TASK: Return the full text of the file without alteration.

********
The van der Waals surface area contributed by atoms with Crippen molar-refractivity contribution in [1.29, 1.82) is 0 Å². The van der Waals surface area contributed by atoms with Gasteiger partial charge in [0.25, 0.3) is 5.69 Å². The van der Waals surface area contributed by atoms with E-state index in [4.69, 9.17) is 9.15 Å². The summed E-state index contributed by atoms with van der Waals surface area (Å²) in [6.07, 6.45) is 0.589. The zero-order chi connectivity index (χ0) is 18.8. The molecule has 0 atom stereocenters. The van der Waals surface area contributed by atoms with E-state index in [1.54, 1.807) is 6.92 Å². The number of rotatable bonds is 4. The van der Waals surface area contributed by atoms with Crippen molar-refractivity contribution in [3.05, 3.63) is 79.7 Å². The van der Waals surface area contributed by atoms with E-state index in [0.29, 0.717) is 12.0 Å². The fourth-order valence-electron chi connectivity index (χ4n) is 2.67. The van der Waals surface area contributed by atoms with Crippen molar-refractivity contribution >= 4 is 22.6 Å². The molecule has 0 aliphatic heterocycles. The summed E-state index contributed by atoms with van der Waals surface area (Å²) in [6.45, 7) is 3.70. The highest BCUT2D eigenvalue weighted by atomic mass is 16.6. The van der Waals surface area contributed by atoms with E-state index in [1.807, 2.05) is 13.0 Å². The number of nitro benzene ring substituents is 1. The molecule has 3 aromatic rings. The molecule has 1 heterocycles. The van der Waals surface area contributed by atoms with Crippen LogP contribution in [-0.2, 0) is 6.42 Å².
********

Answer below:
The van der Waals surface area contributed by atoms with Crippen molar-refractivity contribution in [1.29, 1.82) is 0 Å². The van der Waals surface area contributed by atoms with Gasteiger partial charge in [0.25, 0.3) is 5.69 Å². The van der Waals surface area contributed by atoms with E-state index in [4.69, 9.17) is 9.15 Å². The summed E-state index contributed by atoms with van der Waals surface area (Å²) in [6.07, 6.45) is 0.589. The zero-order chi connectivity index (χ0) is 18.8. The molecule has 0 atom stereocenters. The van der Waals surface area contributed by atoms with E-state index in [1.54, 1.807) is 6.92 Å². The number of rotatable bonds is 4. The van der Waals surface area contributed by atoms with Crippen molar-refractivity contribution in [3.05, 3.63) is 79.7 Å². The van der Waals surface area contributed by atoms with E-state index in [0.29, 0.717) is 12.0 Å². The fourth-order valence-electron chi connectivity index (χ4n) is 2.67. The van der Waals surface area contributed by atoms with Crippen molar-refractivity contribution >= 4 is 22.6 Å². The molecule has 0 aliphatic heterocycles. The summed E-state index contributed by atoms with van der Waals surface area (Å²) in [6.45, 7) is 3.70. The highest BCUT2D eigenvalue weighted by atomic mass is 16.6. The van der Waals surface area contributed by atoms with E-state index in [1.807, 2.05) is 13.0 Å². The number of nitro benzene ring substituents is 1. The molecule has 3 aromatic rings. The molecule has 1 heterocycles. The van der Waals surface area contributed by atoms with Crippen LogP contribution in [-0.2, 0) is 6.42 Å².